Spatial Genealogies from
Segregation to Suppression
Burma—On September 8th, 1930, the police received infor-
mation to the eff ect that a Burmese girl had been thrown out
of the window from a building into the back drainage space
between 29th Street and Mogul Street. Th e police at once
proceeded there and saw a girl about 13 years old lying on
her back with a broken arm. She was speedily conveyed to
the General Hospital and on examination it was found that
her spinal cord was also broken. On regaining conscious-
ness, she told her story, which was to the eff ect that she
was seduced by a young Burman and was sold for Rs.20 to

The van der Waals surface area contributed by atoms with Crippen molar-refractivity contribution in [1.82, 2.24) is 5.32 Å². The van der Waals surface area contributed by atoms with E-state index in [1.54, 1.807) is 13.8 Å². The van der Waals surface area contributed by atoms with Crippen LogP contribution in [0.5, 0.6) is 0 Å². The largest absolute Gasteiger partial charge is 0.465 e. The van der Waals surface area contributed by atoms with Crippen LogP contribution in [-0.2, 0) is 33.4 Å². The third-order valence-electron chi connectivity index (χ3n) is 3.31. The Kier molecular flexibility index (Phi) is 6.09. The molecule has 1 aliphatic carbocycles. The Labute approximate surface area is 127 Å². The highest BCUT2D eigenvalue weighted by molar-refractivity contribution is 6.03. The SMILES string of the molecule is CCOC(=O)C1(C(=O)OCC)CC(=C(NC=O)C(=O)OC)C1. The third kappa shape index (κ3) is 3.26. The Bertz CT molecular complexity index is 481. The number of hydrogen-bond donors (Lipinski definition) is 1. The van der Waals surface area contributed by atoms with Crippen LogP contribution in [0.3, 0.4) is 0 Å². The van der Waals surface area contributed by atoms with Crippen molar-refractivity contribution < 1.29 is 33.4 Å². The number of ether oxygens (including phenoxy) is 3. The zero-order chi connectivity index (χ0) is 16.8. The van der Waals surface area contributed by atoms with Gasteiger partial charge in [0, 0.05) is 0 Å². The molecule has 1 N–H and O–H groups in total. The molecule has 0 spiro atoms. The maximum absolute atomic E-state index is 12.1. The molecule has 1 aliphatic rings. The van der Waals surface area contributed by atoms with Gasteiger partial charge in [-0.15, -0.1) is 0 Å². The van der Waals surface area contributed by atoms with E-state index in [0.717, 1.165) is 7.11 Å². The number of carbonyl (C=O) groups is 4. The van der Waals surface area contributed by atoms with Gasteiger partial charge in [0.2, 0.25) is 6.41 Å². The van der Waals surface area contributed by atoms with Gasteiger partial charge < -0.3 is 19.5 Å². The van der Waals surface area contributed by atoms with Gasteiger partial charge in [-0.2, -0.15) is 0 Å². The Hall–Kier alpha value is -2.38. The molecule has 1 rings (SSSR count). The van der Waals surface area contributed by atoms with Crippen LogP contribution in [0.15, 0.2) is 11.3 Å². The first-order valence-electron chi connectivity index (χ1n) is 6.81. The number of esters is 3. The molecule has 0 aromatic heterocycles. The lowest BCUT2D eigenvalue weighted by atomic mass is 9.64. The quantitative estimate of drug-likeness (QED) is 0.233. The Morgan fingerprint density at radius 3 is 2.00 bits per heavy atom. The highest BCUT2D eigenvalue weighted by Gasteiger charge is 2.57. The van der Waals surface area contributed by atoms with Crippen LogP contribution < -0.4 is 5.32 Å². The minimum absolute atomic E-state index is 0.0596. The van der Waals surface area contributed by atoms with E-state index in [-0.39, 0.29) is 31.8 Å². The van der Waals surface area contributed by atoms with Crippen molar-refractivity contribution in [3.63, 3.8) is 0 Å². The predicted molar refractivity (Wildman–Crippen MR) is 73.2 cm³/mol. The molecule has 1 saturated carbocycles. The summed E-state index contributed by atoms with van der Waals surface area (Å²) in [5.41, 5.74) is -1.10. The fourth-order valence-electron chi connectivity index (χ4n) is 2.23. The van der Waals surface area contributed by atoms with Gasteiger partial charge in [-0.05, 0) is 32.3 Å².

a brothel- keeper in 29th Street. She was forced to prostitu-
tion and fi nally, when she refused to obey the keepers of the
house, she was thrown out of the window.1
Besides the anatomical precision of its violent description, the
above report on the injuries to a girl in 1930s Rangoon is not
unique. It relates the misfortune of the numberless women and
children who were enticed, coerced, or traffi cked into prostitution,
and subjected to sexual violence in their everyday economies. It
also tells of the extreme physical violence in the exceptional cases
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